- Social Insurance Number (SIN): A Social Insurance Number can sometimes be used in a background check, although it's not typically mandatory and its use is strictly regulated to protect against identity theft.
- Consent: Perhaps most importantly, employers must obtain the candidate's consent before conducting a background check. Consent must be explicit, written, and informed, meaning the candidate must know the type of check being conducted, who will perform it, and how the information will be used. The agreement between an employer and an employee should mention the procedures and purposes of these checks.
Other pieces of information, like employment history and references, are also beneficial when conducting a comprehensive background check. This allows the employer to validate the candidate's skills, experience, and overall professional conduct in their previous workplaces.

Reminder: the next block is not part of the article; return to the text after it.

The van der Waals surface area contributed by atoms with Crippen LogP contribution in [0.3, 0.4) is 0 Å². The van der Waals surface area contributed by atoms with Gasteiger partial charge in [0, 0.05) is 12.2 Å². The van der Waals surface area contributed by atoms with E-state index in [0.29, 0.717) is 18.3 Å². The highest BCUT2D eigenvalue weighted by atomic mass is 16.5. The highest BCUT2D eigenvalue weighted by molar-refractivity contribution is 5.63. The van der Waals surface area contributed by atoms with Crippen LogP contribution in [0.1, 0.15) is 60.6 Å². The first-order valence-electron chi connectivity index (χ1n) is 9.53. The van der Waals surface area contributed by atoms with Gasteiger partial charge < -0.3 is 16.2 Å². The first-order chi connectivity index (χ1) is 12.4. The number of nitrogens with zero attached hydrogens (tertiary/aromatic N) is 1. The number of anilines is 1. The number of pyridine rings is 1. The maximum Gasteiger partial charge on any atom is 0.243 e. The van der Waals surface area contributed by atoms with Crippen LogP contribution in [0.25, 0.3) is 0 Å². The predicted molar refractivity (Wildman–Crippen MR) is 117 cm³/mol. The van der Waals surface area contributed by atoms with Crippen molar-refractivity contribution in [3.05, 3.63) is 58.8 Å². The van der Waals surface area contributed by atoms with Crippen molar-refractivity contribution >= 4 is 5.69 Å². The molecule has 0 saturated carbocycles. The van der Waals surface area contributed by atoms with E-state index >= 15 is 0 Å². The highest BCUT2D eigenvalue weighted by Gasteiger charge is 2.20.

However, collecting and using personal information for background checks comes with its responsibilities. Employers must be careful to respect privacy rights and prevent discriminatory practices. This is why it's crucial to understand the legal and tax risks associated with hiring remote employees and to be mindful of ethical hiring practices.
How do human rights laws affect background checks in Canada?
When it comes to background checks in Canada, understanding the impact of human rights laws is crucial. These laws, enshrined in the Canadian Human Rights Act, aim to ensure fair treatment for everyone, safeguarding individuals against discrimination based on a range of characteristics. These characteristics include race, nationality, color, religion, age, sex, sexual orientation, marital status, family status, disability, and a conviction for which a pardon has been granted or a record suspended.